Wallabies coach Michael Cheika concedes it’s unfortunate that Israel Folau has been lost to Australian rugby but maintains “team is king”.
It was Cheika who pulled off one of the great coups in prising the code-hopping superstar away from AFL’s GWS Giants and to the NSW Waratahs in 2013.
And it was Cheika who celebrated the Waratahs’ drought-breaking Super Rugby triumph in 2014 with Folau and the bulk of the dual international’s Test victories.
But after admitting in April that it would be difficult to pick Folau again following his controversial social media posts, Cheika broke his silence on the three-times John Eales Medallist’s sacking at a Randwick Rugby Club luncheon in Sydney on Friday.
“It’s pretty easy from my point of view. It’s something I’ve learnt from here,” Cheika told the large gathering of Randwick’s “rugby family”.
“So for all those guys sitting up the end there in their team kit getting ready to play, one thing I’ve learnt here is the team’s king.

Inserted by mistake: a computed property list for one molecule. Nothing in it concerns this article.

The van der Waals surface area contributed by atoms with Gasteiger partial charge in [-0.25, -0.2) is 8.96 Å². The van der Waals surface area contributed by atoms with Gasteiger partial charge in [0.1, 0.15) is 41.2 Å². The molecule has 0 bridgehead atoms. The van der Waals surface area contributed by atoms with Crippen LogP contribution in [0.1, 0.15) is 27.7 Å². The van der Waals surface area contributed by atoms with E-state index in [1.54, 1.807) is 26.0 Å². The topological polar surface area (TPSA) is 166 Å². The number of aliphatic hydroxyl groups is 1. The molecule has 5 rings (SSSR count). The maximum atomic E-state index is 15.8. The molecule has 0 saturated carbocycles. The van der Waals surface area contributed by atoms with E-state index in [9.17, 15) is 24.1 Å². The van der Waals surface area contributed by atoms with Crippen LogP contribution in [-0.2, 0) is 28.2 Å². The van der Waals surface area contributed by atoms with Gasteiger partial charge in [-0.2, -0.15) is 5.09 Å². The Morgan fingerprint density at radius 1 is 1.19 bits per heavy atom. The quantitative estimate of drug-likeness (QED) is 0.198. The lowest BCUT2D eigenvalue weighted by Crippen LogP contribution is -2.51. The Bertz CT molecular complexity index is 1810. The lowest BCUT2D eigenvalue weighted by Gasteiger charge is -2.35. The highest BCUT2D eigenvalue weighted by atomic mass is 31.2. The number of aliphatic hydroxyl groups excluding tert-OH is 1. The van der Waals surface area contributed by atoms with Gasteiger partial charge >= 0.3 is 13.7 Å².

“When you come to Randwick, you come to play the Randwick style and you are no bigger (than the team) – and we had some big names in our team and they all did everything for the team.”
Cheika was disappointed the Folau saga dogged the Waratahs’ 2019 campaign and dominated the headlines in an all-important Rugby World Cup year.
“I’ve had a good relationship with Israel for a long time now. The only thing for me is the team has to concentrate on the game,” he said.
“Focus has to be on winning the next game, or the World Cup or the Bledisloe Cup or the things that our fans want, the things that we want.
“And once that focus is not there completely, you have to either make the sacrifices to make that the No.1 focus.
“And that’s it. Nothing to do with content, nothing to do with anything. It’s just about the team is the most important thing and anything that can distract a team from achieving its goals, you have to deal with one way or another.
“Not always this way … it is unfortunate how it ended up but something had to give in that situation.”
Folau has launched legal proceedings with the Fair Work Commission against Rugby Australia and is seeking up to $10 million in damages.